How children can learn through nature
Andy Swain, Managing Director of SAS Shelters, discusses the importance of nature and outdoor play for children
Posted by Joe Lawson-West | September 07, 2017 | Teaching
nature, outdoor-learning, sas-shelters, canopies

While the “real-world” stories of Enid Blyton showed children being given an unusual degree of freedom even for the time in which they were written (the mid 1930s to the mid 1960s), it is absolutely true to say that children have been spending less and less time outdoors since the time in which her stories were set.  There are many reasons for this, including the obvious one that the number of cars on the road has increased hugely, making it both more difficult and more dangerous to cross them and the fact that home entertainment options have progressed from the radio, cards and board games to the plethora of options we enjoy today.

Nature has become domesticated

Look back to the stories of Enid Blyton and the vast majority of people lived in houses.  Again, it has to be noted that her stories were somewhat unrealistic even for the time, but it is true to say that the rise in the numbers of people living in flats began around the 1920s and increased in the 1940s before really beginning to grow in the 1960s.  Now, flats are an integral part of the UK’s urban landscape and modern family houses have shrunk along with their gardens.  Instead, there are an increasing number of communal recreational spaces such as play areas, but it may be impractical for children to go to these areas without adult supervision, which means that, with the best will in the world, children’s outdoor play can end up being sacrificed to the practicalities of balancing work and running a home.  Adults may do what they can to bring the outdoors in by creating indoor gardens and encouraging children to play games set in the natural world, but the simple truth of the matter is that while this may be better than nothing, the real benefits of nature can only be fully experienced by getting out and about in it.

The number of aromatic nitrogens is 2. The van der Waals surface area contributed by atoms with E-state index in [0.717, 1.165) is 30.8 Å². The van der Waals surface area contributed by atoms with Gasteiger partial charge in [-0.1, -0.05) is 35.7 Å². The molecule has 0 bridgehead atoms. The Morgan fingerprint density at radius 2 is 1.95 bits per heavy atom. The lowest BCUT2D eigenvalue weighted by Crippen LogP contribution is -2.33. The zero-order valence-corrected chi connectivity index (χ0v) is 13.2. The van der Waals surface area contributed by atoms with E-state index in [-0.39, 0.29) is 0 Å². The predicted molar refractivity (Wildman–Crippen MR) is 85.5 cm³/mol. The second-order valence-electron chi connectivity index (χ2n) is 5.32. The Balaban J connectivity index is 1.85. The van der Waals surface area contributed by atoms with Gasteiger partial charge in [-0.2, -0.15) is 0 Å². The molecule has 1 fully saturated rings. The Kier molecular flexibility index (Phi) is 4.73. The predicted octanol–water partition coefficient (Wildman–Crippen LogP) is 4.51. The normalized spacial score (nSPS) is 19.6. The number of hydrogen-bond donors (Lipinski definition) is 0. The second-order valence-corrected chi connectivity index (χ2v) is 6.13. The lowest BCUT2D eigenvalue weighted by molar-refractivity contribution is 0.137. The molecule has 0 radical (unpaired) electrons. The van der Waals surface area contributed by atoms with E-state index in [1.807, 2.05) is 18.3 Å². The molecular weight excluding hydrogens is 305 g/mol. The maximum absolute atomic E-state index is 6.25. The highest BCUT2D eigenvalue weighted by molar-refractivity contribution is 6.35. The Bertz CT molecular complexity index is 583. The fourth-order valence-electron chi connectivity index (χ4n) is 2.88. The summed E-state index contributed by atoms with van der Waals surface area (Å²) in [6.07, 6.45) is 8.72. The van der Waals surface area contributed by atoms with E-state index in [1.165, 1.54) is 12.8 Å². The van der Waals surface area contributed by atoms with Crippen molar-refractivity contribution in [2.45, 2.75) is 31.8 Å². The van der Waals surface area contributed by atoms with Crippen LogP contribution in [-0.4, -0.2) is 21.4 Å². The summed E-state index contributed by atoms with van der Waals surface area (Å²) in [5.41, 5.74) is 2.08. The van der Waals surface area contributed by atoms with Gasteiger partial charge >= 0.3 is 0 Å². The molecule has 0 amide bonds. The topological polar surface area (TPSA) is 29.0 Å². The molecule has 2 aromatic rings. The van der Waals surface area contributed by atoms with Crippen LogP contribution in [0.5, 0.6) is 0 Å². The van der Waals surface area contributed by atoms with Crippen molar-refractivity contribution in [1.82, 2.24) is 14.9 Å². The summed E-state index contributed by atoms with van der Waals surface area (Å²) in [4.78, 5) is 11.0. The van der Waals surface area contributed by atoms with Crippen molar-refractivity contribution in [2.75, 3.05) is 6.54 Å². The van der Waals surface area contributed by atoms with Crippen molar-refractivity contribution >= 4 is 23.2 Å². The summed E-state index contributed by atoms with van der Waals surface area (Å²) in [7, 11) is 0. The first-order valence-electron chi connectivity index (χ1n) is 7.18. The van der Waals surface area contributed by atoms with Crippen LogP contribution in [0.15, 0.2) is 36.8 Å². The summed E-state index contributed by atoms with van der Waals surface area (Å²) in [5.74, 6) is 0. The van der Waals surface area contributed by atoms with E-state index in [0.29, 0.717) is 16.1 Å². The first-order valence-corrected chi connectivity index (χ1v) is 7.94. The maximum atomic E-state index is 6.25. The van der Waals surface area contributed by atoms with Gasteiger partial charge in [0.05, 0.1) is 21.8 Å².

What nature does for children (and adults)?

The first and possibly most visible benefit, of getting out and about outdoors is the fact that it helps to get people fit.  Over recent years, there has been growing concern about the fact that many children are leading increasingly sedentary lives.  Long gone are the days when young people went everywhere either on a bicycle or on foot (accompanied by a dog).  These days children are spending more and more time in cars or on public transport.  Hence it has become hugely important for them to be given the opportunity and encouragement to take exercise in other ways as much as they possibly can.  The second, key, benefit of getting children (and indeed adults) out into the natural world, is that it is of significant benefit to their mental health.  Urban living can have many benefits, but even people who enjoy it over all can find certain elements of it very stressful, such as the fact that, by definition, urban environment are crowded ones and sometimes people really need the benefit of physical space to rebalance their mental space.

The particular importance of nature and outdoor play for children

Our childhood lifestyle has a huge influence on our adult lives.  Children who are given the benefit of outdoor play in a natural environment not only enjoy better fitness and mental health during their growing years, but enter the adult world physically and mentally stronger and hence better prepared to deal with the challenges it poses.

SAS Shelters is a family-run business specialising in the design, manufacture and installation of a variety of products for schools including  school canopies, shelters, walkways and playground shades

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